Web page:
Like it or not, street names, plaques on houses, monuments and the like are the actual front line of history. You can change them but you can not change the history. The removal of these things, if it is to happen, must be a carefully studied and researched action – otherwise it is nothing more than an immature emotional response to a contemporary event that has been politicized far beyond its impact, and history will remember that immaturity.

    Taken as a whole I agree with the broad strokes of Kevin’s notion that each and every community must decide for itself what to do about existing markers, names and memorials to any of the dead. But I will also note that such acts must be carefully weighed and measured closely. Years ago, when John F kennedy was made head of a senate committee to create a senate “hall of fame,” he noted that it was critical to measure the whole man and the whole history or no one would make the cut. The same applies to monuments, plaques, and even street names but especially memory. Those things are put in place for a reason and that reason must be balanced against the entire history of that reason. History matters It is crucial to our foundation as thinking human beings and for that reason we should not segregate any part of our past in a moral skeleton closet.

    Reply
    1. Pat Young

      Patrick Jennings

      Not sure where you got the notion that Lady Middagh was my “hero”.

      Also, I’m guessing that Remsen would be remembered (or forgotten) with or without the street name. Which was my point. Changing a street name does not erase history. Naming a street rarely creates history either. Just ask Teunis Joralemon.

      Reply
  3. Forester

    I think its all contextual. For example, in Norfolk there is a Maury High School, built in 1911 and named for Commodore Matthew Fontaine Maury, who was in the Confederate Navy. His ties to the Navy and Norfolk make the choice logical. It also predates the Civil Rights movement, so I don’t think the name is a middle finger to black people.

    Compare that to the controversial JEB Stuart High School in Fairfax, founded in 1959. That school was named as a direct stab at black people, and it really should changed. There was no historical reason to name a school after him — he didn’t even live in that part of Virginia! It should be renamed.

    I don’t think every monument or school is equal — they don’t all deserve preservation or destruction. It’s contextual, in my opinion.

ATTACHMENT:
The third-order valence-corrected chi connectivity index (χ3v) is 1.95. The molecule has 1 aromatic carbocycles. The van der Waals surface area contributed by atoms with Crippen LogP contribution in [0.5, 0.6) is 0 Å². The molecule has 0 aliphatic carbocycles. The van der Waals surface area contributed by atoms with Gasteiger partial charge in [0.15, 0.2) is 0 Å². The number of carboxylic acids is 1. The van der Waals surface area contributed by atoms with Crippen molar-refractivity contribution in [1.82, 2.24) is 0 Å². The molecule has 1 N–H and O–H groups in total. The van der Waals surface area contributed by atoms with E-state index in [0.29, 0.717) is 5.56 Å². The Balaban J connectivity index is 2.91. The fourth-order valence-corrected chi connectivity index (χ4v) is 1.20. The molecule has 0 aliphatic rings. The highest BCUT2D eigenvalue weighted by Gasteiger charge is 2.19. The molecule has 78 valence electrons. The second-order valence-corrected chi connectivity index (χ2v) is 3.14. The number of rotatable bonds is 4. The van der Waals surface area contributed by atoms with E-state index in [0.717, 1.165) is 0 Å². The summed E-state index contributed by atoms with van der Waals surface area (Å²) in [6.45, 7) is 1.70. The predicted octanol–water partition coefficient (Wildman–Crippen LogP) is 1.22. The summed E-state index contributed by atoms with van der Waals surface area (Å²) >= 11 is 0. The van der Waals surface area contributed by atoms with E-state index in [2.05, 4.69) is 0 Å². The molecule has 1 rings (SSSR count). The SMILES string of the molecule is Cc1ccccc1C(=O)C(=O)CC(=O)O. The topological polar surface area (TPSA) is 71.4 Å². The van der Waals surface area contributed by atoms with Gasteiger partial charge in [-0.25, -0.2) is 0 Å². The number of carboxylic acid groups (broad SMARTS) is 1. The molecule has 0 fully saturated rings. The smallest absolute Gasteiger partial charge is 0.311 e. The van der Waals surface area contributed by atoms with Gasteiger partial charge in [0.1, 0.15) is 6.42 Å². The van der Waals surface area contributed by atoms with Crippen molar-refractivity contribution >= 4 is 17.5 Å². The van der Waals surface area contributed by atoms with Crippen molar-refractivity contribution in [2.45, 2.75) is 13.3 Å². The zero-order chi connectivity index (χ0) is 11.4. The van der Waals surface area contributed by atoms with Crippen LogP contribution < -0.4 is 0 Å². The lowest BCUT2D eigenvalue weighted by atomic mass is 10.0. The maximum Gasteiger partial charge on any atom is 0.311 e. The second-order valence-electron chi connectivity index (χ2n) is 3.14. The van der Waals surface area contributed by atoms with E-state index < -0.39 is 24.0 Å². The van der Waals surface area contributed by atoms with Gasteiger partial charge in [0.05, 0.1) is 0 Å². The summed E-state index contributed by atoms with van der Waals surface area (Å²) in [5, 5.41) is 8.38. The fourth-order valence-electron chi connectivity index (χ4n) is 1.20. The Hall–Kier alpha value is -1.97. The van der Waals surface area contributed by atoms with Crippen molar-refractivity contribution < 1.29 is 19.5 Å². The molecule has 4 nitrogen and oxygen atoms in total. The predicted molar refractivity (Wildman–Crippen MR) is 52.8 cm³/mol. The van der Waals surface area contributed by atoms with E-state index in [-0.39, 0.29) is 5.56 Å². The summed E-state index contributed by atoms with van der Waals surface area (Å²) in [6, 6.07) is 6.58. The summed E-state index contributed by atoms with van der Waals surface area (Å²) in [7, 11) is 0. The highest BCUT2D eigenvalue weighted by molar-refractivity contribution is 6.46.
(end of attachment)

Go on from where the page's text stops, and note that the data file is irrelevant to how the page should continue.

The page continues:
Reply
    1. Kevin Levin Post author

      I don’t think every monument or school is equal — they don’t all deserve preservation or destruction. It’s contextual, in my opinion.

      I tend to agree with this to a point. How one frames the context is going to be dependent on a number of factors. When an object was added to the landscape is certainly one way to approach it.

      Reply
    2. Pat Young

      Forester’s point is well taken. In addition, some monuments have individual artistic value that should also be taken into consideration, as well as other factors.

      Reply
  4. Patrick Jennings

    Pat Young, I don’t necessarily “think” Ms. Middagh is your personal hero. It was a writing tool, a turn of phrase to brighten the text. If such things bother you I shall refrain and stick to fact, theory and philosophy.

    Now, I too happen to agree with Forester. Context is critical. It is in the exercise of contextualizing why a certain thing is done in a certain way that we ferret out these critical differences.

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    1. Bryan Cheeseboro

      “The Washington Post point about Roosevelt strikes me as awfully thin.”

      I don’t know about that- I think the article makes a good point. The one thing that bothers me about the backlash against Confederate flags right now is that it comes off like all of America’s sins and sinners can be traced to the Confederate battle flag. Obviously, every monument of memorial has someone somewhere who is offended. I remember being in the Smithsonian American History Museum once and while visiting an exhibit on the presidents, I overheard a woman say, “They were all bad men. They were all bad men.” I imagine a lot of monuments would be gone if it were up to that lady.

      Reply
      1. Kevin Levin Post author

        From my vantage point, the issue under consideration in communities throughout much of the nation is whether anything associated with the cause of the Confederacy deserves to be celebrated. The relevant question is not whether individuals ‘men are bad,’ but whether there is anything redeeming about the Confederate cause.

        Independent of my view of specific examples of Confederate iconography in public places the answer is a clear NO.

        Reply
  5. Bryan Cheeseboro

    “The issue under consideration in communities throughout much of the nation is whether anything associated with the cause of the Confederacy deserves to be celebrated. The relevant question is not whether individuals ‘men are bad,’ but whether there is anything redeeming about the Confederate cause.”

    Fair enough. So could that “redemption” be the fact that the united States had a rebellion against itself; survived that “fiery trial”; interpreted it through Lost Cause mythology for generations and then reevaluated that interpretation through the African-American Civil Rights Movement?

    I know at one time, you said you didn’t want to see any Confederate monuments come down (if you’ve changed your mind on that, so be it). Personally, I think trying to remove them all or every public display of the Confederacy is rather disingenuous. Use them as a teaching tool and add the things we’ve learned along the way to them. Just my thoughts.

    Reply